William Stewart

I feel so blessed to have found a welcome and a home in TEC. I am waiting to be confirmed. These issues are a serious struggle for many Methodist church members. Now is the time to walk alongside your Methodist friends and talk with them about how this bitter struggle is touching their faith. Do them a favor and say;”Come and See”. My prayer is that they will find the roots of their Methodist faith in the Episcopal tradition, worship and liturgy . I sure did.

Michael W. Murphy

I see that our United Methodist sisters and brothers have also failed to prepare the people in the pews for these issues. Our (Episcopal) church failed miserably. We need to return to our Bibles and study them.

The only laws in the Bible given to all of humanity are those laws derived from the Noahide covenant which appears at Gen 9: 3-17. Unfortunately, because this covenant makes human life of infinite value, infinitely remote causation of someone’s death (as the confession of sin says: “by what we have done and by what we have left undone”) is punishable by death. We have a duty to prevent death.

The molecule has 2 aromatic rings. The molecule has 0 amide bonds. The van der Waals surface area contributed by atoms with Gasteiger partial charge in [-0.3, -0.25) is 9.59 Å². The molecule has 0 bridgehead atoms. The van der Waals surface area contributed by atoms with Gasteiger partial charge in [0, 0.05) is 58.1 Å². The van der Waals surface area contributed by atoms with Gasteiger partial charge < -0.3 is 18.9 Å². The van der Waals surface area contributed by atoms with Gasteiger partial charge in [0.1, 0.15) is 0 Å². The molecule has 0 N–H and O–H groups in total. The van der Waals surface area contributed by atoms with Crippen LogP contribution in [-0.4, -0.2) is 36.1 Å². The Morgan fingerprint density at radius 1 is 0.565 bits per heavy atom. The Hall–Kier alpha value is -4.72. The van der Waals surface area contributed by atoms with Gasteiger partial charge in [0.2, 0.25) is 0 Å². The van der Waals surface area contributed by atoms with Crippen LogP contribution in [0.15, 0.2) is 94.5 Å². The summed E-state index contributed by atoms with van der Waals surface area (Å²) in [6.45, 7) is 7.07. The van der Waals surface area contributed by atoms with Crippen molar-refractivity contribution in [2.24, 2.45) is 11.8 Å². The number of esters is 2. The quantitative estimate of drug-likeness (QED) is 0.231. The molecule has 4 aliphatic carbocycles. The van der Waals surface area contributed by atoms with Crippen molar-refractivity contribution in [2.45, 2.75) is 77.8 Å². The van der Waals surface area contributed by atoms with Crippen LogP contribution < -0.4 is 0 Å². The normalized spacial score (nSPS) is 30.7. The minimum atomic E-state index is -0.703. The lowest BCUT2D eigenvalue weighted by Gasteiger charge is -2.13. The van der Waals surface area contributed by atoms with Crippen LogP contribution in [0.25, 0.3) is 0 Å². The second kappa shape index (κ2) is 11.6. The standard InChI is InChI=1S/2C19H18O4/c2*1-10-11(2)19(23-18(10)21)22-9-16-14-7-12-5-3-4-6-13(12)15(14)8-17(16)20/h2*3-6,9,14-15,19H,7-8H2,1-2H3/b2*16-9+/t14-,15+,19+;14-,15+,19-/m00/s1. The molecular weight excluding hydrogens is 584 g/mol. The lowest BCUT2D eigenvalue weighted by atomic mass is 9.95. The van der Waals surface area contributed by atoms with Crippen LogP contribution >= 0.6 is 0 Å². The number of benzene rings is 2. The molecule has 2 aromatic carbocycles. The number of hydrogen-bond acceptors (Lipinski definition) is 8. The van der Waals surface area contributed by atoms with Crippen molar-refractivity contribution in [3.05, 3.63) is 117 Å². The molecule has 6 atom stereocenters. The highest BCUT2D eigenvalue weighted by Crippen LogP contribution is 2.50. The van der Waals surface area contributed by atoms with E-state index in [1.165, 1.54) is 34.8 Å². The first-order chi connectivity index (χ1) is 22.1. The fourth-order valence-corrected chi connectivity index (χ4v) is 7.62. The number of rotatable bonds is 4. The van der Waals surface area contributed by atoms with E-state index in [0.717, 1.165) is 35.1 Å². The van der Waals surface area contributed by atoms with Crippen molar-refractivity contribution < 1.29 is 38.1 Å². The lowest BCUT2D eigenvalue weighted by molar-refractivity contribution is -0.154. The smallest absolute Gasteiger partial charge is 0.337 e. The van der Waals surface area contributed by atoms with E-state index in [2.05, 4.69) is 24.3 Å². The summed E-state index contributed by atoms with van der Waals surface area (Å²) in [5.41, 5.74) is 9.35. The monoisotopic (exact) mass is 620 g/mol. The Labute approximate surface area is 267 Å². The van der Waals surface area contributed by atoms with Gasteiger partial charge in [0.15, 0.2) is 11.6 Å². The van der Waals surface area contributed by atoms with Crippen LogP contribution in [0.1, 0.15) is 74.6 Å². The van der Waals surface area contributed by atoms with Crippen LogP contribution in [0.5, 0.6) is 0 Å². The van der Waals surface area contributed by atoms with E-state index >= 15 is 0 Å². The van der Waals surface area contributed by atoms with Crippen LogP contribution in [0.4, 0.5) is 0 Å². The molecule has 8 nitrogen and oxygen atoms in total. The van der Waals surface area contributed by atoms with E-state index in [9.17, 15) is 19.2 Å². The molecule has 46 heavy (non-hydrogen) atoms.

“Sexual sins” are only punishable when they result in someone’s death.

Support the Café
Past Posts

The Episcopal Café seeks to be an independent voice, reporting and reflecting on the Episcopal Church and the Anglican tradition.  The Café is not a platform of advocacy, but it does aim to tell the story of the church from the perspective of Progressive Christianity.  Our collective sympathy, as the Café, lies with the project of widening the circle of inclusion within the church and empowering all the baptized for the role to which they have been called as followers of Christ.

The opinions expressed at the Café are those of individual contributors, and, unless otherwise noted, should not be interpreted as official statements of a parish, diocese or other organization. The art and articles that appear here remain the property of their creators.

All Content  © 2017 Episcopal Café